Estimation of Treatment Effects Without an Exclusion Restriction: with an Application to the Analysis of the School Breakfast Program
While the rise in childhood obesity is clear, the policy ramifications are not. School nutrition programs such as the School Breakfast Program (SBP) have come under much scrutiny. However, the lack of experimental evidence, combined with non-random selection into these programs, makes identification of the causal effects of such programs difficult. In the case of the SBP, this difficulty is exacerbated by the apparent lack of exclusion restrictions. Here, we compare via Monte Carlo study several existing estimators that do not rely on exclusion restrictions for identification. In addition, we propose two new estimation strategies. Simulations illustrate the usefulness of our new estimators, as well as provide applied researchers several practical guidelines when analyzing the causal effects of binary treatments. More importantly, we find consistent evidence of a beneficial causal effect of SBP participation on childhood obesity when applying estimators designed to circumvent selection on unobservables.
The authors are grateful for comments from Jay Bhattacharya, Chris Bollinger, Ozkan Eren, Juan Carlos Escanciano, James Heckman, Keisuke Hirano, Michael Lechner, Arthur Lewbel, Salvador Navarro-Lozano, Denis Nekipelov, Jeff Smith, Aaron Yelowitz, seminar participants at SMU and U Kentucky, and conference participants at the 2009 Econometric Society Winter Meetings and the Fifth IZA Conference on Labor Market Policy Evaluation. Mehtabul Azam provided valuable research assistance. A previous version of this paper was circulated under the title "Minimizing Bias in Selection on Observables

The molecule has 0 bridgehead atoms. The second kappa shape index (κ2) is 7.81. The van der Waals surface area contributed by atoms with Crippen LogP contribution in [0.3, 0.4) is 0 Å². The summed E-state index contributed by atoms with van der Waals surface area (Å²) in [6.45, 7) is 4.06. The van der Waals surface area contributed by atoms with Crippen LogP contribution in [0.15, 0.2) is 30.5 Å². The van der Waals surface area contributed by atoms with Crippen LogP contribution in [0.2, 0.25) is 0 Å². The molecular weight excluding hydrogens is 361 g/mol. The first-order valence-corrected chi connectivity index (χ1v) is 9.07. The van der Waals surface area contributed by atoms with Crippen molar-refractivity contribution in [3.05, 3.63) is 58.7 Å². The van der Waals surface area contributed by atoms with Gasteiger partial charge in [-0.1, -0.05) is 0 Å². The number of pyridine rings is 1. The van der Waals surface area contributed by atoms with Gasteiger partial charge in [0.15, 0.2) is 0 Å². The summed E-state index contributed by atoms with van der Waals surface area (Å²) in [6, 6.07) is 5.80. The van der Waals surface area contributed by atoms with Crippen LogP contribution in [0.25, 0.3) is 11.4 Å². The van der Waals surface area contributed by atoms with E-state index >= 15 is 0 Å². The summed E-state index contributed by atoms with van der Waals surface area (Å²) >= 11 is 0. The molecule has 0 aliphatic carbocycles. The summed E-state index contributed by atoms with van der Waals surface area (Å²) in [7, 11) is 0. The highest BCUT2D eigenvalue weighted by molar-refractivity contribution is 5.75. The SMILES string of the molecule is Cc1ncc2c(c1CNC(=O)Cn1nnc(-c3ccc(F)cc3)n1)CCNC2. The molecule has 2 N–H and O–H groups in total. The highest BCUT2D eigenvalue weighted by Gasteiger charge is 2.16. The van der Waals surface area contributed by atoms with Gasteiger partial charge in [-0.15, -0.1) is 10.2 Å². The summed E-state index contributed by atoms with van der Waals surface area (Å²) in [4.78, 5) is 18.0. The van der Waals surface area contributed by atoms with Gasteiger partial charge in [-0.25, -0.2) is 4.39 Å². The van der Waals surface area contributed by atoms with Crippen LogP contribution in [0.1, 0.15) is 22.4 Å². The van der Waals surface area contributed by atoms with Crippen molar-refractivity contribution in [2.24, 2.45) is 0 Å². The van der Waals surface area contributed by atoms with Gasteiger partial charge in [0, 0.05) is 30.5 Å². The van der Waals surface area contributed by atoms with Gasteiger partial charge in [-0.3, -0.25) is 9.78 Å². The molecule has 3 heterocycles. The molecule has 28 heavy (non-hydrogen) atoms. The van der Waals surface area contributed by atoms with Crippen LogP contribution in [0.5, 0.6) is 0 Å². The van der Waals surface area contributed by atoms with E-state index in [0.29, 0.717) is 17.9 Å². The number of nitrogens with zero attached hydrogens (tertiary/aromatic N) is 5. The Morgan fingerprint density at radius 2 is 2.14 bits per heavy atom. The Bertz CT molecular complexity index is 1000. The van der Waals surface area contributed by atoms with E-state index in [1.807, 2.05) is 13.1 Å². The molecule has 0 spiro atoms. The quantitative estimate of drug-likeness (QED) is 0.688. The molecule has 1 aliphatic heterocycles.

Estimators When Unconfoundness Fails.'' Stata code to implement the estimators used is available from the authors. The views expressed herein are those of the author(s) and do not necessarily reflect the views of the National Bureau of Economic Research.
Daniel L. Millimet & Rusty Tchernis, 2013. "Estimation Of Treatment Effects Without An Exclusion Restriction: With An Application To The Analysis Of The School Breakfast Program," Journal of Applied Econometrics, John Wiley & Sons, Ltd., vol. 28(6), pages 982-1017, 09. citation courtesy of